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Showing posts from February, 2022

Taking up Christianity

    In his book  Spiritual Depression  Martin Lloyd-Jones said that many people in the church that feel like they are not close to God are in that condition because they “are people who decide to take up Christianity instead of being taken up by Christianity.” I like that way of describing it. Christianity cannot be something we just “take up.”   Have you ever used that phrase—take up? Maybe you decided to take up guitar; you strummed it for a few weeks, but the callouses on your fingers got to be too much. You decided to take up painting, but you realized you are no Bob Ross. Many of us have remnants from the things we took up but never mastered. Following Jesus cannot be like a new hobby we decide to give a try.    Before taking up a hobby we need to decide if we are willing to make the commitment. Do I have room in my house to set up an art studio or a grand piano? Am I willing to spend the money on the new camera or the boat with all its accessories? Some people make these decision

What are You Making?

    On a nice spring day a man decided to take his lunch break and go for a walk. As he was doing so he noticed a new construction project taking place, and being the curious sort, he stopped to find out what was being built. He approached the first construction worker he saw and asked, “What are you making?” “Fifteen dollars and hour,” the man said without even looking up.    Not satisfied, he approached the next worker and asked the same question. “I’m making a building.” The man was beginning to get frustrated but he asked one more person his question, “What are you making?” The third worker said, “I’m making a building, a grand sanctuary to house the glory of God. It will be the envy of all who pass it.”   That man was fired because he was supposed to be building a Dunkin’ Donuts, but I like his enthusiasm. We should view everything we do as an opportunity to make something grand for God. Each of the three construction workers answered the same question a different way, and their a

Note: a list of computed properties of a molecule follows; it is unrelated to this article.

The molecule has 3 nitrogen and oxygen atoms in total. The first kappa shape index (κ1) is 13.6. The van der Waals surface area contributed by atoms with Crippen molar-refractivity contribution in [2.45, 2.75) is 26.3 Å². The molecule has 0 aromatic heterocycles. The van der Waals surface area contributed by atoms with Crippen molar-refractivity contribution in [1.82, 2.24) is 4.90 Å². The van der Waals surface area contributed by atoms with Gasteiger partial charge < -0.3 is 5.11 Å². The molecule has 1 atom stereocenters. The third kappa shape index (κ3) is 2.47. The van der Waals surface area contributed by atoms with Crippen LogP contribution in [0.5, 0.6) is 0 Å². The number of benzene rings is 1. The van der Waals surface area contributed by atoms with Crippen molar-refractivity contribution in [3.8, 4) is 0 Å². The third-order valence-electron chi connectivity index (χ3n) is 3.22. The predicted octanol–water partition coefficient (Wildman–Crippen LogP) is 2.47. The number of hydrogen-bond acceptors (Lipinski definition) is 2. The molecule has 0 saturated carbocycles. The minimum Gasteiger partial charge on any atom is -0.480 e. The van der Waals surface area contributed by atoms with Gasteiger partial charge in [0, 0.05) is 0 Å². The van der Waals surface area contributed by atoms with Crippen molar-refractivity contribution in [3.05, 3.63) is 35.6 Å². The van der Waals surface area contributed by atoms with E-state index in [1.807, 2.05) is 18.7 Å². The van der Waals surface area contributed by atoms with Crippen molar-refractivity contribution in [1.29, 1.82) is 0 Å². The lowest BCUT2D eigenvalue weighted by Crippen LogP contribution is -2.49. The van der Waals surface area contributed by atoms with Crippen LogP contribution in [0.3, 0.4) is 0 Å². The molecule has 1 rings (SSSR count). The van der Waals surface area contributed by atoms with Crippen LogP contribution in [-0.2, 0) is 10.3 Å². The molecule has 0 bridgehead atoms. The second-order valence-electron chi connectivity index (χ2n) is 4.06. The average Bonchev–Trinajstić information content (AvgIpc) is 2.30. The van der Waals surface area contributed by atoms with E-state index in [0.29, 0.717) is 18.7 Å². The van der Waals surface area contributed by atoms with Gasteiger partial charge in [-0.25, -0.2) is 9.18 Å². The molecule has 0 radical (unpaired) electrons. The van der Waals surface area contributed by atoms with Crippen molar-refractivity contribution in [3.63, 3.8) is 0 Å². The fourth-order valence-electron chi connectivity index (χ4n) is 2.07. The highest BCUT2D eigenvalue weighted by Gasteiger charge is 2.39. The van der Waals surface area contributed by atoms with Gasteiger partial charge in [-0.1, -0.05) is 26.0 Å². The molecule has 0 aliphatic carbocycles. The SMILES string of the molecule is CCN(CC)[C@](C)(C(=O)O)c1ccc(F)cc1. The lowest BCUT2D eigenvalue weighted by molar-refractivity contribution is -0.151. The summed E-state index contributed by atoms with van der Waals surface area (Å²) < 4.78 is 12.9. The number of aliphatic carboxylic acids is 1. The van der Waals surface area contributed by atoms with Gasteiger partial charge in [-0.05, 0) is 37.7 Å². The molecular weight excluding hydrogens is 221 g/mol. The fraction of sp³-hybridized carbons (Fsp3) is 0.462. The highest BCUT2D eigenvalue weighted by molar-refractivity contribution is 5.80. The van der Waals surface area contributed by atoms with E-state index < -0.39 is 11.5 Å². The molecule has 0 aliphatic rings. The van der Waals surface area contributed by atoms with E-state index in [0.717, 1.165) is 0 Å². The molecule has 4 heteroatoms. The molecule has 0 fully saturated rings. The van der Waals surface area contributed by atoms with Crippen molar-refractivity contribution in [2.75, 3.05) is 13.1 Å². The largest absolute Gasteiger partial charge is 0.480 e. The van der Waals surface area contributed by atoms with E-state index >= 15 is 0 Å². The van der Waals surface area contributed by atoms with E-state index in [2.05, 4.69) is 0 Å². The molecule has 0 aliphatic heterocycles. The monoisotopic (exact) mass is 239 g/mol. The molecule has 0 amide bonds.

Lily of the Valley

    In 1881 Charles Fry wrote a hymn with this familiar refrain: “He’s the Lily of the Valley, the Bright and Morning Star, He’s the fairest of ten thousand to my soul.” The line, which also forms the title to the hymn, comes from the Song of Solomon. 2:1 says, “I am a rose of Sharon, a lily of the valleys.” Lilly of the valley and rose of Sharon have become titles for Christ because of this verse.    Many Christians take an allegorical approach to interpreting the Song of Songs. They say the poems contained therein exist only as a picture of the love God has for His people. Indeed, the Bible frequently uses the analogy of a marriage, with Jesus being the perfect groom, and the church collectively being the bride. I happen to believe the book is meant to be taken at face value—as a beautiful, at times erotic, expression of love between two real people, King Solomon and his first true love, the Shulamite.   With that said, I believe we also have latitude to take the love of this couple

Is Going to Church Enough?

  I believe that being a part of a local church is very important. Obviously some have physical reasons for not being able to attend in person, but there are people who can go that choose not to. There are wonderful benefits to being part of a church body that some miss out on, saying that they do not have to go to church to go to heaven.    The Bible tells us not to neglect meeting together (Hebrews 10:25), so we should make it a priority. On the other extreme are those who think they are going to heaven simply because they go to church. Often I ask people about their relationship with the Lord, and they tell me they go to church. Those are two completely different questions. It is possible to go to heaven without going to church, and it is possible to go to church and not go to heaven. I would not recommend either of those options!    I want to address those that might think their church attendance will get them into heaven someday. Please allow me to point out two occasions in which